Michel Foucault also addressed the question of the author in critical interpretation. In his 1969 essay " What is an Author? ", he developed the idea of " author function " to explain the author as a classifying principle within a particular discursive formation. Foucault did not mention Barthes in his essay but its analysis has been seen as a challenge to Barthes' depiction of a historical progression that will liberate the reader from domination by the author. Jacques Derrida paid ironic homage to Barthes's "The Death of the Author" in his essay "The Deaths of Roland Barthes". 
French philosophy has played an outstanding role in the development of a philosophy of film. Henri Bergson was the first philosopher who adopted film as a conceptual model for philosophical thought. Cinema helped him to imagine the distinction between spatialized time and duration, an idea that would remain essential for his entire philosophy. Though Bergson’s ideas bear no relation with the more contemporary language-based models of reason (and his interpreter Gilles Deleuze never used them in that way), Bergson’s thought fused with the remaining field of French philosophy of cinema in an often paradoxical fashion. Though French philosophy of film is composed of diverse elements, French or even continental philosophy of film can appear as amazingly coherent. Deleuze’s Bergsonian concept of the “time-image,” for example, is very much compatible with ideas elaborated by the Russian director Andrei Tarkovsky who derived his insights not from Bergson, but from a critical evaluation of Russian formalist film theory.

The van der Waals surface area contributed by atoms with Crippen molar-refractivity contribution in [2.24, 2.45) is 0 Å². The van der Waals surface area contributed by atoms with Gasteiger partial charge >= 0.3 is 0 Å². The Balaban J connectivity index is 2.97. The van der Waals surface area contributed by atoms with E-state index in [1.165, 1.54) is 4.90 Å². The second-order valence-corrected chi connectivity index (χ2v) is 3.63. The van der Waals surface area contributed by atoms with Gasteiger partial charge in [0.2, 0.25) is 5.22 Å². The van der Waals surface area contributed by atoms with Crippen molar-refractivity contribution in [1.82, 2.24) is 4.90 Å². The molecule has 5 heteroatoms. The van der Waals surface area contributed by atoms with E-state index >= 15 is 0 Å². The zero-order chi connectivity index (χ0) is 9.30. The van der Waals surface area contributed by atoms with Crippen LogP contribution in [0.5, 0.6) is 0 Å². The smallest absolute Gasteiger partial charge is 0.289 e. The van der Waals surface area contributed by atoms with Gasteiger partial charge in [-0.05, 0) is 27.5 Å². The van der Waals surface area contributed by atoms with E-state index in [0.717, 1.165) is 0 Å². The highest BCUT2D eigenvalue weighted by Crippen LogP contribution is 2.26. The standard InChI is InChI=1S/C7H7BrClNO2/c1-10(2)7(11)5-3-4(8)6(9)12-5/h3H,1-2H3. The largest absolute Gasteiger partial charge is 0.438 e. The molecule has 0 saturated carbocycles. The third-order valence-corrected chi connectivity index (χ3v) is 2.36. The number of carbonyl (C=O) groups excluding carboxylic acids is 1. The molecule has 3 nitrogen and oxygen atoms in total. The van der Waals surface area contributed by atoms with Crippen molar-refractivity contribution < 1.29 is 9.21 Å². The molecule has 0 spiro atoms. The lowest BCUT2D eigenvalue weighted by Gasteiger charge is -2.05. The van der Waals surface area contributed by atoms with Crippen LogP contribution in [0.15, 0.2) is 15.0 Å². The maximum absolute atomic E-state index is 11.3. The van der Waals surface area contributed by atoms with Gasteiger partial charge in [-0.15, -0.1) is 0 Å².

Through the writings of Ferdinand de Saussure, Roland Barthes, Jacques Lacan and others, the kindred disciplines of semiotics and structuralism have stirred enormous interest within European and American intellectual circles in recent years. With their focus on the ways in which signs, symbols, and cultural phenomena of all kinds convey meaning, these burgeoning theoretical fields have had a special impact on the analysis of film and literature. In this provocative book Kaja Silverman undertakes a new and challenging reading of recent semiotic and structuralist theory, arguing that films, novels, and poems cannot be studied in isolation from their viewers and readers.